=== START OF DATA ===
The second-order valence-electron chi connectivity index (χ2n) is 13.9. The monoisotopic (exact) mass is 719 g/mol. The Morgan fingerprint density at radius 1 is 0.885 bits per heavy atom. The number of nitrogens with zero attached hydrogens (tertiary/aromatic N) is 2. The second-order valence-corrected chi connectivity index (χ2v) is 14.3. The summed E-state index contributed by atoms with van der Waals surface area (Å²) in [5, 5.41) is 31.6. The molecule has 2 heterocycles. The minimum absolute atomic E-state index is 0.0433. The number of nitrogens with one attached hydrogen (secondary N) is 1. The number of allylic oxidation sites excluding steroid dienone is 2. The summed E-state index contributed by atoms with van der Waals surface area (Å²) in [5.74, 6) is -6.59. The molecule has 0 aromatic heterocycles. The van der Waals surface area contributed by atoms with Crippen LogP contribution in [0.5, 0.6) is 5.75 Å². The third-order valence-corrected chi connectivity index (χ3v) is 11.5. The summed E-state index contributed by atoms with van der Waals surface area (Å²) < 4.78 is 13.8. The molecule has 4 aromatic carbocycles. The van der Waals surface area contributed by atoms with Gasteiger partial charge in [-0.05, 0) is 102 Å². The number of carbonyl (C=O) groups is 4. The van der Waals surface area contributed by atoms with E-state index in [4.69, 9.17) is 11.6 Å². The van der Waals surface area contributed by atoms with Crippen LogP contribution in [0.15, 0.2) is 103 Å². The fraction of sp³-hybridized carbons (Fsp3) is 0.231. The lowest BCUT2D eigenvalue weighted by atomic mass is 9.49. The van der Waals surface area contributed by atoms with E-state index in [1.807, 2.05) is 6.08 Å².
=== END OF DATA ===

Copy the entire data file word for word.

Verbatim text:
The second-order valence-electron chi connectivity index (χ2n) is 13.9. The monoisotopic (exact) mass is 719 g/mol. The Morgan fingerprint density at radius 1 is 0.885 bits per heavy atom. The number of nitrogens with zero attached hydrogens (tertiary/aromatic N) is 2. The second-order valence-corrected chi connectivity index (χ2v) is 14.3. The summed E-state index contributed by atoms with van der Waals surface area (Å²) in [5, 5.41) is 31.6. The molecule has 2 heterocycles. The minimum absolute atomic E-state index is 0.0433. The number of nitrogens with one attached hydrogen (secondary N) is 1. The number of allylic oxidation sites excluding steroid dienone is 2. The summed E-state index contributed by atoms with van der Waals surface area (Å²) in [5.74, 6) is -6.59. The molecule has 0 aromatic heterocycles. The van der Waals surface area contributed by atoms with Crippen LogP contribution in [0.5, 0.6) is 5.75 Å². The third-order valence-corrected chi connectivity index (χ3v) is 11.5. The summed E-state index contributed by atoms with van der Waals surface area (Å²) < 4.78 is 13.8. The molecule has 4 aromatic carbocycles. The van der Waals surface area contributed by atoms with Gasteiger partial charge in [-0.05, 0) is 102 Å². The number of carbonyl (C=O) groups is 4. The van der Waals surface area contributed by atoms with E-state index in [4.69, 9.17) is 11.6 Å². The van der Waals surface area contributed by atoms with Crippen LogP contribution in [0.15, 0.2) is 103 Å². The fraction of sp³-hybridized carbons (Fsp3) is 0.231. The lowest BCUT2D eigenvalue weighted by atomic mass is 9.49. The van der Waals surface area contributed by atoms with E-state index in [1.807, 2.05) is 6.08 Å².